(...)

Boleslaus vero, in Wratislaw, et in Cracovia, et in Sandomir, sedes regni principales obtinuat.




Sources: https://www.hs-augsburg.de/~harsch/C.../gal_ch01.html, http://pamiecpolski.archiwa.gov.pl/o...odeks-zamojski, http://www.giecz.pl/index.php?go=gall-anonim

"Chronica Boėmorum" (written between 1119 and 1125)
Quote:
At that time, with the most noble duke of Poland removed from this light and his sons Boleslaw and Wladyslaw still in infancy and taking milk at the breast, Kazimierz was the one hope of salvation for the Poles, all fleeing to different places in wretched flight. Noticing this, Duke Bretislav - in the fourth year of his reign as duke - thought it would be best for him not to miss an opportunity to damage his enemies, more precisely to revenge the injuries Duke Mieszko had once inflicted on the Czechs. As quickly as he was able, having taken counsel with his men. Bretislav ordered them to invade [Poland]. Sending throughout the province of all of Bohemia a collar of twisted cork as a sign of his command, he immediately pronounced a terrible sentence: that, once the signal was given, whoever came out to camp sluggishly would know without a doubt that he would be hanged by such a collar in the gallows. They gathered into one in an instant - in the twinkling of an eye and to a man - and Bretislav entered the land of Poland, widowed of its prince, and invaded its enemy.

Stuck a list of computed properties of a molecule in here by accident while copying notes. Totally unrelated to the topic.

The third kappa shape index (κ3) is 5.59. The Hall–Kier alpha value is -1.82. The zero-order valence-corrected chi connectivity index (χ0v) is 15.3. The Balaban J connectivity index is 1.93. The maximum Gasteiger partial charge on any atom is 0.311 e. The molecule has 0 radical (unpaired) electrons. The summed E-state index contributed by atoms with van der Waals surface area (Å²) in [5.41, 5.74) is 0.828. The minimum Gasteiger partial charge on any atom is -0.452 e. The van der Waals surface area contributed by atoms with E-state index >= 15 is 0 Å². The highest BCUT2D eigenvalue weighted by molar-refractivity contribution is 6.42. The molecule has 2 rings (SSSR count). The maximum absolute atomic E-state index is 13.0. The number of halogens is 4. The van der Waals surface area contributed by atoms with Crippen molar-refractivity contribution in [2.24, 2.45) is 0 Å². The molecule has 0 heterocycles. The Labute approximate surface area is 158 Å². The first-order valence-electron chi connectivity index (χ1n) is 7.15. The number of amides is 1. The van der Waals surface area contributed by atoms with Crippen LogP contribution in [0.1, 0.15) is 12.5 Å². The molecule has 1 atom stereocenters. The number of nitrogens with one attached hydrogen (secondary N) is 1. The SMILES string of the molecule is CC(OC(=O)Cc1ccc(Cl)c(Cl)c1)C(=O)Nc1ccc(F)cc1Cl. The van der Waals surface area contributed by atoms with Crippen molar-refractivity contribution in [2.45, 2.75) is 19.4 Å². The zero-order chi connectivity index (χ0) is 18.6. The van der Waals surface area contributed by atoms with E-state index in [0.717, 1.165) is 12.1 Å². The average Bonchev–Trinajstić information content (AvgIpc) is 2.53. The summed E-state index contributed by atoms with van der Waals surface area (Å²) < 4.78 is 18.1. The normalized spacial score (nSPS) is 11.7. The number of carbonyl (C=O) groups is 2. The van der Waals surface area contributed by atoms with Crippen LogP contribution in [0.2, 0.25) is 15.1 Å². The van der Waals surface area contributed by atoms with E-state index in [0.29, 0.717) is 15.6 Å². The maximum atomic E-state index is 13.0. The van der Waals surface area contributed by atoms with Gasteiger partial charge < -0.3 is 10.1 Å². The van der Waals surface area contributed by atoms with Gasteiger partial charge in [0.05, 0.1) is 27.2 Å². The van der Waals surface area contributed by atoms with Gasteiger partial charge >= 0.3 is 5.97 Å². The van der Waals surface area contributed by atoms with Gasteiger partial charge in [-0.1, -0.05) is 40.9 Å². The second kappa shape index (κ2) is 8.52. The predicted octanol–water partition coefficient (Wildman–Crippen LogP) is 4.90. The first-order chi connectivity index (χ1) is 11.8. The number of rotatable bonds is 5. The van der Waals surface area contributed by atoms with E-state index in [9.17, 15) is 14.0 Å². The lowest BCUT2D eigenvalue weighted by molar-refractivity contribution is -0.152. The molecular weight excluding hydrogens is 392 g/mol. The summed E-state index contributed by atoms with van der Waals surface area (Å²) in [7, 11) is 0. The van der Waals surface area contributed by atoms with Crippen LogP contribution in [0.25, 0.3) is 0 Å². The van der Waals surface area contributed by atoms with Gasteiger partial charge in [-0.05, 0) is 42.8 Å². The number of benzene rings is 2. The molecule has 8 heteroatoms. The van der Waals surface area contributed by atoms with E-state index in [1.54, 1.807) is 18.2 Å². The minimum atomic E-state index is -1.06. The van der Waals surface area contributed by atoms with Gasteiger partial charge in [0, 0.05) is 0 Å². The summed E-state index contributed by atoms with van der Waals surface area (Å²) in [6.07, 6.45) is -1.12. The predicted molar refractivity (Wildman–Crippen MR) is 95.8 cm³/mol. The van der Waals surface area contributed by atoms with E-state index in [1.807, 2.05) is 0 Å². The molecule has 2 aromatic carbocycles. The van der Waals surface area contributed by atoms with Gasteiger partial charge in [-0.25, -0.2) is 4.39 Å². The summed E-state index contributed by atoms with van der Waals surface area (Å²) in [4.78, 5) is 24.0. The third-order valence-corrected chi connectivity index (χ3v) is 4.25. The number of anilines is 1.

Like a huge storm, he raged, raved, and leveled everything. Thus he devastated villages with murders, rapine, and fires, and broke into fortifications by force. Entering from the summit, he overthrew their metropolis at Cracow [Krakov] and seized its goods. He even uncovered in the treasury old treasures stolen from ancient dukes, namely, an infinite quantity gold and silver. He set fire to the rest of the burgs and destroyed them to the ground.

When they came to the castle of Giecz [castrum Gdec], the castellans, together with those villagers who had taken refuge there, unable to endure the duke's assault, came out to meet him. Bearing a golden rod, which was the sign of surrender, they humbly asked that Bretislav transfer them peacefully to Bohemia with their cattle and the rest of their belongings. The duke, acquiescing to their requests, later led them into Bohemia and gave them not a small part of the forest called Cernin. He established one overseer and judge from among them and decreed that both they and their descendants should live forever under the law which they had had in Poland. They are called "Hedcane" to this day, the name derived from the burg.